The other day I was cleaning out my hard drive for what seems like the millionth time and I came across a folder of images from November 2008.  This picture was taken shortly before this one and I got to thinking about that night.  It had been over a year since I left my job and I was feeling out of sorts with the holidays coming and my new career at somewhat of a crossroads -- I was either going to keep trying or give up on this path altogether.  I was waiting for a friend in the rain on this cold night in New York and I felt like everything was a bit of a blur.  The photos were too literal and I took a look at them a few days later and decided I hated them.  I tucked them away into a folder in the abyss that is my computer and it's funny because it was a strange time for me then and looking back now I can't believe how much things have changed and how happy I am that I kept going and pushed myself to today.

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Monday, June 18, 2012

Instagram Weekend

Copyright Monica L. Shulman

My little girl is turning two in one week and I find myself constantly wondering how time flew so quickly.  I wish I could bottle up the feelings around all of the moments that are so tiny in the grand scheme of life so significant -- the way her face lights up when she hears her dad's key in the door, the way she runs so free and fearless toward the ocean when we go to the beach not once looking back because she knows we are always right behind her, the look of concentration on her face when she tries to put on her shoes or button her sweater, the pride in her smile when she she builds a high tower with her blocks or puts together her puzzles.  Her insatiable curiosity and the look of wonder on her face brings me so much happiness.

Copyright Monica L. Shulman
A family of swans in Montauk was a highlight and big surprise!

photo 5(7)
"Look Mommy.  Swan!"

Copyright Monica L. Shulman

Copyright Monica L. Shulman

Copyright Monica L. Shulman

By the way, if you're on Instagram, you can find me @ciaochessa.  And, I usually share photos here that don't always make it to my stream (remember you can put your phone on Airplane Mode but still use the app to create the Instagram).

Copyright Monica L. Shulman

Copyright Monica L. Shulman
My greatest Loves.

Copyright Monica L. Shulman

Copyright Monica L. Shulman

Copyright Monica L. Shulman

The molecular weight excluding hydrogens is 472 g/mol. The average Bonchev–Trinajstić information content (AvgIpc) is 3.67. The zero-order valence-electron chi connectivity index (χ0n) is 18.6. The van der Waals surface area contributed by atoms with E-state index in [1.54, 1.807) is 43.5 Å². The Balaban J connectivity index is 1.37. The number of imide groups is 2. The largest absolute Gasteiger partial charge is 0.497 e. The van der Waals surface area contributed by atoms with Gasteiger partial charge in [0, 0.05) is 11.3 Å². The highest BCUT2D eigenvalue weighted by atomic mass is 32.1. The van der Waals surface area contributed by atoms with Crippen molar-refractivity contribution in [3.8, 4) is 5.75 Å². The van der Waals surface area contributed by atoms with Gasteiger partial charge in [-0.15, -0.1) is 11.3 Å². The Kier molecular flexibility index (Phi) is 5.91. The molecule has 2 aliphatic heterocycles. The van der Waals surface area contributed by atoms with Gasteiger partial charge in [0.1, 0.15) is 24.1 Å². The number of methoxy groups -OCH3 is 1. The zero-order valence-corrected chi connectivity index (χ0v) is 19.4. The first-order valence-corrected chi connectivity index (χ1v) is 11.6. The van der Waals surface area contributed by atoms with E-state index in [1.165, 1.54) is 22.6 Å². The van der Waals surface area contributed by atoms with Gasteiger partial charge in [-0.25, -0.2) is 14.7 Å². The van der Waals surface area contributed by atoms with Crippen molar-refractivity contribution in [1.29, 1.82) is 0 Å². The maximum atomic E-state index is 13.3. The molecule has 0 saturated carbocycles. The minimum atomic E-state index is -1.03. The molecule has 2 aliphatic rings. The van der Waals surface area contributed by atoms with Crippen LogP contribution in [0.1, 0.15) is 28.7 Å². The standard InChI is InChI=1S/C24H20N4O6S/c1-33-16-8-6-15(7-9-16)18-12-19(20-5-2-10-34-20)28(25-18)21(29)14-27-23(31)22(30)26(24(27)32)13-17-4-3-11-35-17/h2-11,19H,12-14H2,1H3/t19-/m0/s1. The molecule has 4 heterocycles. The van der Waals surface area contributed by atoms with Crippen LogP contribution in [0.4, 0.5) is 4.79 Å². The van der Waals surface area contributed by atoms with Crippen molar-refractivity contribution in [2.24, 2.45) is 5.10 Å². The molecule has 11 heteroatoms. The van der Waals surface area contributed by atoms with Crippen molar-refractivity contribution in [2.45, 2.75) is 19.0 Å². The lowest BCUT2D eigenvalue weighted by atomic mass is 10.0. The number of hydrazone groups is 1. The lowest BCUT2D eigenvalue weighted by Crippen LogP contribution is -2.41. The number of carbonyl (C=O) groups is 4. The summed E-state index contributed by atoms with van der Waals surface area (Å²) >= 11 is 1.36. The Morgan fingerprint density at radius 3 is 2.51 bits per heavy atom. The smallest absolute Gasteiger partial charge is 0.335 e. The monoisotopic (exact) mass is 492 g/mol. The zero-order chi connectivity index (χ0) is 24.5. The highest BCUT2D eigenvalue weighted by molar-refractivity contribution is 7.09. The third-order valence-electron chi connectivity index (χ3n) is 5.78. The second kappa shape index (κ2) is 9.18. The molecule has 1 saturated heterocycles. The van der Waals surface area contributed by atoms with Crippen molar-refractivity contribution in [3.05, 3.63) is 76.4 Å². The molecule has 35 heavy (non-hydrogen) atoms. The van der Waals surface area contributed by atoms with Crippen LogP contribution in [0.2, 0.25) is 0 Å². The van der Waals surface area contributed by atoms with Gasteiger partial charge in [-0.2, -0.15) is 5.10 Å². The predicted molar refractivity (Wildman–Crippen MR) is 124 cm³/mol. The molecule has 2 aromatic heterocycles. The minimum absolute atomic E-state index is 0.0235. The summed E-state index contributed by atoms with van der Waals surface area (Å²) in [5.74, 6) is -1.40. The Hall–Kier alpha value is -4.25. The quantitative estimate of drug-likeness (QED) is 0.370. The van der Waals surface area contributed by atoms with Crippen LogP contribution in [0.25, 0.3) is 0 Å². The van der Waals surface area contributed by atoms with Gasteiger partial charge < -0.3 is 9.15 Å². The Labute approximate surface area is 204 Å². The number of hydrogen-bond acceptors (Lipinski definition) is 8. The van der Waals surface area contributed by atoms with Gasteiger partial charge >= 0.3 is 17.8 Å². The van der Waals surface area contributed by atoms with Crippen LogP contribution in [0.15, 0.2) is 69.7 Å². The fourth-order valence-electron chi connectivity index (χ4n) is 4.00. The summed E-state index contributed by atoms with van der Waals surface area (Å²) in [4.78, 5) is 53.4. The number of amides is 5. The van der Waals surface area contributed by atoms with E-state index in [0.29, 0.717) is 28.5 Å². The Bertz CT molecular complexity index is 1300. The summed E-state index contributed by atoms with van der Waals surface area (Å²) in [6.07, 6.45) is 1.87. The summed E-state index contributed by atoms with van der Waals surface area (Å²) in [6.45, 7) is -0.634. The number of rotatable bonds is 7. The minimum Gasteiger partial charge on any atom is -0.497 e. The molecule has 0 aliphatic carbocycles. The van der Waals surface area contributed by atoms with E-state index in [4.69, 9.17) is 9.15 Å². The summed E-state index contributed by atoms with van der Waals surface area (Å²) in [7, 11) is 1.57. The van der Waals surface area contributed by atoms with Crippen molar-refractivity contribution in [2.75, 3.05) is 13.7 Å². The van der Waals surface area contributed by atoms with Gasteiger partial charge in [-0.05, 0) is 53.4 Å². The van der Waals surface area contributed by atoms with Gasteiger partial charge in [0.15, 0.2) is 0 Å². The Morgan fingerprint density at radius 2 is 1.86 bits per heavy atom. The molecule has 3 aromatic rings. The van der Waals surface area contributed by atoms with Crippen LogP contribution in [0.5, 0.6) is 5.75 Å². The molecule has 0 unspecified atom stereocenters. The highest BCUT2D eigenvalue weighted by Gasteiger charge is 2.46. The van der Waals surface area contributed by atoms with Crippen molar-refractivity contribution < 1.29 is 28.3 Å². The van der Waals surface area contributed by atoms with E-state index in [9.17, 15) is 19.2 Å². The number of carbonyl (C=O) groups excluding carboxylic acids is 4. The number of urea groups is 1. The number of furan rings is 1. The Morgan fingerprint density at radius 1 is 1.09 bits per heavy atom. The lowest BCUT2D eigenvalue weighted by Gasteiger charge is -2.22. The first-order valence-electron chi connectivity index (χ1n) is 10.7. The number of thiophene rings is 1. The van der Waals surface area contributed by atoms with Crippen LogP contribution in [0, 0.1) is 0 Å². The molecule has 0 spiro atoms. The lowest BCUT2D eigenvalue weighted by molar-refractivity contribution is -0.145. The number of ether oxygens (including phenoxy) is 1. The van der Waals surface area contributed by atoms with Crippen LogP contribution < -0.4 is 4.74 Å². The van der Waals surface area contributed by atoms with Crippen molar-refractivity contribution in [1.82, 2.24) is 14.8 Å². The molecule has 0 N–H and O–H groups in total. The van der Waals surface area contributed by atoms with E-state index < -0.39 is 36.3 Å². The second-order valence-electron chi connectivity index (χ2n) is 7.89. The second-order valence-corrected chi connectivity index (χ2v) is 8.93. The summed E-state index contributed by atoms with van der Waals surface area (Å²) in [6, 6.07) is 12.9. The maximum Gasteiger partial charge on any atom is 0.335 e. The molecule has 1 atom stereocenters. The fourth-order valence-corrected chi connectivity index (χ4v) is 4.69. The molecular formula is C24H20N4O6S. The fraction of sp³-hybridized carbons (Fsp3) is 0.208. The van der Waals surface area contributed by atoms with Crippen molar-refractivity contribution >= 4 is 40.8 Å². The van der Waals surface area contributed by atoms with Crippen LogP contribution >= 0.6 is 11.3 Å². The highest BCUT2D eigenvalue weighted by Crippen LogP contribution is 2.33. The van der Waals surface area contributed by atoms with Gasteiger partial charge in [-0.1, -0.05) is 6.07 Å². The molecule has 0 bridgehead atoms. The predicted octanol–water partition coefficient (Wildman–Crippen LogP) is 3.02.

Copyright Monica L. Shulman

Copyright Monica L. Shulman

Copyright Monica L. Shulman

Copyright Monica L. Shulman

Copyright Monica L. Shulman
She couldn't wait to get outside.

Copyright Monica L. Shulman
Copyright Monica L. Shulman
Photos out of cab windows are fun.  Errands in Soho earlier on the weekend before heading to the beach.

Copyright Monica L. Shulman

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Friday, June 15, 2012

Fridays

Copyright Monica L. Shulman
My two greatest loves.  Moving so much in sync with each other.

Summer is almost officially here but we've been enjoying such beautiful weather and going to so many parks in the city during the week and beaches in the country on the weekends that it seems like the season started ages ago. Not that I'm complaining. This weekend will be spent outdoors and celebrating daddies.  Have a wonderful weekend whatever you do and here are some fun links from around the web.

Ten simple SEO tips.

Is there a right way to hold a camera?

iPhoneography trends.

This exhibit looks cool and makes me nostalgic.

Watercolor animals.

The most stunning and evocative wedding photos I've seen...ever.

Beautiful overcast landscapes.

Iconic images reimagined with Instagram.  The good, the bad, the terrible.

Speaking of which, check out Mastergram.

Spying on your neighbors.

On why Pinterest isn't for photographers.  But I still use it and love it even if I don't allow images from my portfolio to be pinned and only allow a limited number to be pinned from my blog. 

This interior has me swooning.

Copyright Monica L. Shulman